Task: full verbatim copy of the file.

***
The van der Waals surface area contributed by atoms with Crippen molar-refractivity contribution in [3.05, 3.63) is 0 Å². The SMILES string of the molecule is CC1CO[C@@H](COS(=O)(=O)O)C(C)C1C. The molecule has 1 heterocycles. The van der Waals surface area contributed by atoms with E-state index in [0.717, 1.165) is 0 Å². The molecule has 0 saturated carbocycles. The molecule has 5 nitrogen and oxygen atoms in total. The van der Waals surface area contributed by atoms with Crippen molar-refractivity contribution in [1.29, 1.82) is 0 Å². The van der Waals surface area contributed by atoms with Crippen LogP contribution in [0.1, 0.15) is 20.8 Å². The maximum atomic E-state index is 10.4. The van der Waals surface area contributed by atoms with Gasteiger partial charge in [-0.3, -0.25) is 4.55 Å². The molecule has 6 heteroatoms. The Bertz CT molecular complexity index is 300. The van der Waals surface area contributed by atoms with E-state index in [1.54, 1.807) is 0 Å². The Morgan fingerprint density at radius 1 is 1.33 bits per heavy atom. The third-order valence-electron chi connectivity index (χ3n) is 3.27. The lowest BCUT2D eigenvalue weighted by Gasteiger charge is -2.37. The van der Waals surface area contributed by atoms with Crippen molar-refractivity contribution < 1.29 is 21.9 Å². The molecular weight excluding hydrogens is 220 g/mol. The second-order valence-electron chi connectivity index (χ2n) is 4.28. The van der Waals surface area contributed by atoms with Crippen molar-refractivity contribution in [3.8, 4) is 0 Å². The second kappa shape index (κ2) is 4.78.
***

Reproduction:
The van der Waals surface area contributed by atoms with Crippen molar-refractivity contribution in [3.05, 3.63) is 0 Å². The SMILES string of the molecule is CC1CO[C@@H](COS(=O)(=O)O)C(C)C1C. The molecule has 1 heterocycles. The van der Waals surface area contributed by atoms with E-state index in [0.717, 1.165) is 0 Å². The molecule has 0 saturated carbocycles. The molecule has 5 nitrogen and oxygen atoms in total. The van der Waals surface area contributed by atoms with Crippen molar-refractivity contribution in [1.29, 1.82) is 0 Å². The van der Waals surface area contributed by atoms with Crippen LogP contribution in [0.1, 0.15) is 20.8 Å². The maximum atomic E-state index is 10.4. The van der Waals surface area contributed by atoms with Gasteiger partial charge in [-0.3, -0.25) is 4.55 Å². The molecule has 6 heteroatoms. The Bertz CT molecular complexity index is 300. The van der Waals surface area contributed by atoms with E-state index in [1.54, 1.807) is 0 Å². The Morgan fingerprint density at radius 1 is 1.33 bits per heavy atom. The third-order valence-electron chi connectivity index (χ3n) is 3.27. The lowest BCUT2D eigenvalue weighted by Gasteiger charge is -2.37. The van der Waals surface area contributed by atoms with Crippen molar-refractivity contribution < 1.29 is 21.9 Å². The molecular weight excluding hydrogens is 220 g/mol. The second-order valence-electron chi connectivity index (χ2n) is 4.28. The van der Waals surface area contributed by atoms with Crippen molar-refractivity contribution in [3.8, 4) is 0 Å². The second kappa shape index (κ2) is 4.78.